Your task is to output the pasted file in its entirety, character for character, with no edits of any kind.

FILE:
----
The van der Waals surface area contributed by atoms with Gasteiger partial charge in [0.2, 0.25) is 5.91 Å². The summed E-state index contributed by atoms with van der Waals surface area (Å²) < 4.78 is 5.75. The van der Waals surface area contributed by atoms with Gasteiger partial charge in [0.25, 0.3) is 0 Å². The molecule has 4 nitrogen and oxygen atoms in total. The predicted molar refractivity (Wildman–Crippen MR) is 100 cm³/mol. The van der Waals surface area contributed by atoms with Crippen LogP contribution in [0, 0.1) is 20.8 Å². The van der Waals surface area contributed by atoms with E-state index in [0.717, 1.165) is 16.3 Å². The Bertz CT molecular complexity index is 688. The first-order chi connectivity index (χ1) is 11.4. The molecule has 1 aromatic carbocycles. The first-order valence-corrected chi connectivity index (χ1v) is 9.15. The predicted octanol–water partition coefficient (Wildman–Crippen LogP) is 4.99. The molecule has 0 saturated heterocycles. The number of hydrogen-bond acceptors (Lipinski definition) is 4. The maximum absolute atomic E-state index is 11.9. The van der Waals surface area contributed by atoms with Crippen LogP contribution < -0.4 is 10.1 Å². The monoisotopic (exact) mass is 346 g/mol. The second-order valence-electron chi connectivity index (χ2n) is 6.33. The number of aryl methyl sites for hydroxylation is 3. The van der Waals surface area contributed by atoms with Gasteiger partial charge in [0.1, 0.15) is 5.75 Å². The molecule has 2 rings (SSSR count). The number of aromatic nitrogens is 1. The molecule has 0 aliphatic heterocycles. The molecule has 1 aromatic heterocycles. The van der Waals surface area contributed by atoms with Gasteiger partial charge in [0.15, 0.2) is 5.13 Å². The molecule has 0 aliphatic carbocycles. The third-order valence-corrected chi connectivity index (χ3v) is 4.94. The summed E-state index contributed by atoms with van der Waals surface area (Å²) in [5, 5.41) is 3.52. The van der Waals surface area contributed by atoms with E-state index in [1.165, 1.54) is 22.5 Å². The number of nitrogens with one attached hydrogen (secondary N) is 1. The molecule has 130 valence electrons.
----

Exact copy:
The van der Waals surface area contributed by atoms with Gasteiger partial charge in [0.2, 0.25) is 5.91 Å². The summed E-state index contributed by atoms with van der Waals surface area (Å²) < 4.78 is 5.75. The van der Waals surface area contributed by atoms with Gasteiger partial charge in [0.25, 0.3) is 0 Å². The molecule has 4 nitrogen and oxygen atoms in total. The predicted molar refractivity (Wildman–Crippen MR) is 100 cm³/mol. The van der Waals surface area contributed by atoms with Crippen LogP contribution in [0, 0.1) is 20.8 Å². The van der Waals surface area contributed by atoms with E-state index in [0.717, 1.165) is 16.3 Å². The Bertz CT molecular complexity index is 688. The first-order chi connectivity index (χ1) is 11.4. The molecule has 1 aromatic carbocycles. The first-order valence-corrected chi connectivity index (χ1v) is 9.15. The predicted octanol–water partition coefficient (Wildman–Crippen LogP) is 4.99. The molecule has 0 saturated heterocycles. The number of hydrogen-bond acceptors (Lipinski definition) is 4. The maximum absolute atomic E-state index is 11.9. The van der Waals surface area contributed by atoms with Crippen LogP contribution < -0.4 is 10.1 Å². The monoisotopic (exact) mass is 346 g/mol. The second-order valence-electron chi connectivity index (χ2n) is 6.33. The number of aryl methyl sites for hydroxylation is 3. The van der Waals surface area contributed by atoms with Gasteiger partial charge in [0.1, 0.15) is 5.75 Å². The molecule has 2 rings (SSSR count). The number of aromatic nitrogens is 1. The molecule has 0 aliphatic heterocycles. The molecule has 1 aromatic heterocycles. The van der Waals surface area contributed by atoms with Gasteiger partial charge in [0.15, 0.2) is 5.13 Å². The molecule has 0 aliphatic carbocycles. The third-order valence-corrected chi connectivity index (χ3v) is 4.94. The summed E-state index contributed by atoms with van der Waals surface area (Å²) in [5, 5.41) is 3.52. The van der Waals surface area contributed by atoms with E-state index in [1.165, 1.54) is 22.5 Å². The number of nitrogens with one attached hydrogen (secondary N) is 1. The molecule has 130 valence electrons.